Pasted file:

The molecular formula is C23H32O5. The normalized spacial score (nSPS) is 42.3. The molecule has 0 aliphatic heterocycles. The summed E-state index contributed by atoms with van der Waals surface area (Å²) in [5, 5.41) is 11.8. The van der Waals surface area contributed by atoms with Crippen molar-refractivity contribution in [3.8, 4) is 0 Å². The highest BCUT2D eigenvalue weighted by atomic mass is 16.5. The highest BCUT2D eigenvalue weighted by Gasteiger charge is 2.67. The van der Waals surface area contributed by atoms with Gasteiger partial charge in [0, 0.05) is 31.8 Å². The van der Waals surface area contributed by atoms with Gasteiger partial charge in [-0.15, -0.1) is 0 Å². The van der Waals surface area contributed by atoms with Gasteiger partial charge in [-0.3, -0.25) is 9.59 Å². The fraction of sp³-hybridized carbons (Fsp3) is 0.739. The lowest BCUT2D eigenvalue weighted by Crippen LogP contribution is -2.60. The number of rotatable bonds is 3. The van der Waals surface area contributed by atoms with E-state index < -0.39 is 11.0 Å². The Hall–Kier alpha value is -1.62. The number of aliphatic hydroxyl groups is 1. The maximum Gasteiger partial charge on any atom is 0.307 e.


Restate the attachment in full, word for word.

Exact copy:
The molecular formula is C23H32O5. The normalized spacial score (nSPS) is 42.3. The molecule has 0 aliphatic heterocycles. The summed E-state index contributed by atoms with van der Waals surface area (Å²) in [5, 5.41) is 11.8. The van der Waals surface area contributed by atoms with Crippen molar-refractivity contribution in [3.8, 4) is 0 Å². The highest BCUT2D eigenvalue weighted by atomic mass is 16.5. The highest BCUT2D eigenvalue weighted by Gasteiger charge is 2.67. The van der Waals surface area contributed by atoms with Gasteiger partial charge in [0, 0.05) is 31.8 Å². The van der Waals surface area contributed by atoms with Gasteiger partial charge in [-0.15, -0.1) is 0 Å². The van der Waals surface area contributed by atoms with Gasteiger partial charge in [-0.3, -0.25) is 9.59 Å². The fraction of sp³-hybridized carbons (Fsp3) is 0.739. The lowest BCUT2D eigenvalue weighted by Crippen LogP contribution is -2.60. The number of rotatable bonds is 3. The van der Waals surface area contributed by atoms with E-state index < -0.39 is 11.0 Å². The Hall–Kier alpha value is -1.62. The number of aliphatic hydroxyl groups is 1. The maximum Gasteiger partial charge on any atom is 0.307 e.